Builders call anchoring the process of securing wall frames to the foundation. Although load-bearing walls must be anchored to foundations with high-strength bolts, walls that do not support a structural load, called partitions, are usually fixed to the foundation with lightweight concrete screws and nails operated with gunpowder. Slabs, basements, and narrow spaces are the three main foundation systems used in homes. In humid and coastal areas, it is also sometimes common to place houses on poles.
Most houses have a raised perimeter base that supports floors and load-bearing walls. Some are built on a flat concrete slab, which serves both as the base for the structure and as the ground floor of the house. Others, especially vacation homes and small, old houses, often rest on a series of concrete pillars. Basement foundations and mezzanines have walls around the perimeter of the foundation.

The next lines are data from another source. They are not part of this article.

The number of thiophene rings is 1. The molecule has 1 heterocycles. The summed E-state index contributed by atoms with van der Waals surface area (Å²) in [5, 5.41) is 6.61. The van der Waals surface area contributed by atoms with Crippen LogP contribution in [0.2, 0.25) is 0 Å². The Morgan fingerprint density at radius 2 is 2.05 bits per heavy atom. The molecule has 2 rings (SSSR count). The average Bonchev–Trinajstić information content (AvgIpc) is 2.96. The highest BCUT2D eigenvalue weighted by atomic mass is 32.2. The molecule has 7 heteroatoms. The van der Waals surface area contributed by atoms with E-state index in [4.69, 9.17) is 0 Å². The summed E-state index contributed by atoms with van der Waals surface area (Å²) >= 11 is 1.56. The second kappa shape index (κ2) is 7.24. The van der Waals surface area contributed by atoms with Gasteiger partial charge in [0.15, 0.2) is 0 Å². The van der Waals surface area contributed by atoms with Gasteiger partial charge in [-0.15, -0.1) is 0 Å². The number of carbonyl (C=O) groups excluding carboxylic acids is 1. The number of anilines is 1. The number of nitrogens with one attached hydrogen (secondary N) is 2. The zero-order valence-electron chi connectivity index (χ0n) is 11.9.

These walls are usually built with concrete masonry units or by erecting wall shapes that will be filled with poured concrete. The walls of old houses were made of bricks, and the walls of very old houses may have been made of stone. This type of foundation uses a small space of 36 to 48 inches (0.91 to 1.22 meters) of conditioned area at the bottom of the modular home. Of these types, basement and mezzanine foundations are the most popular foundations for modular homes.
If the space doesn't give your home enough height, it could also make it prone to termite infestations or the effects of high humidity. It has more space in the foundation and, before installing the modular house, concrete pillars and walls will be placed to support the space. You can attach a modular home to the foundation using nailing strips, nailing plates, screws and bolts approved by an engineer to attach it to the threshold plate.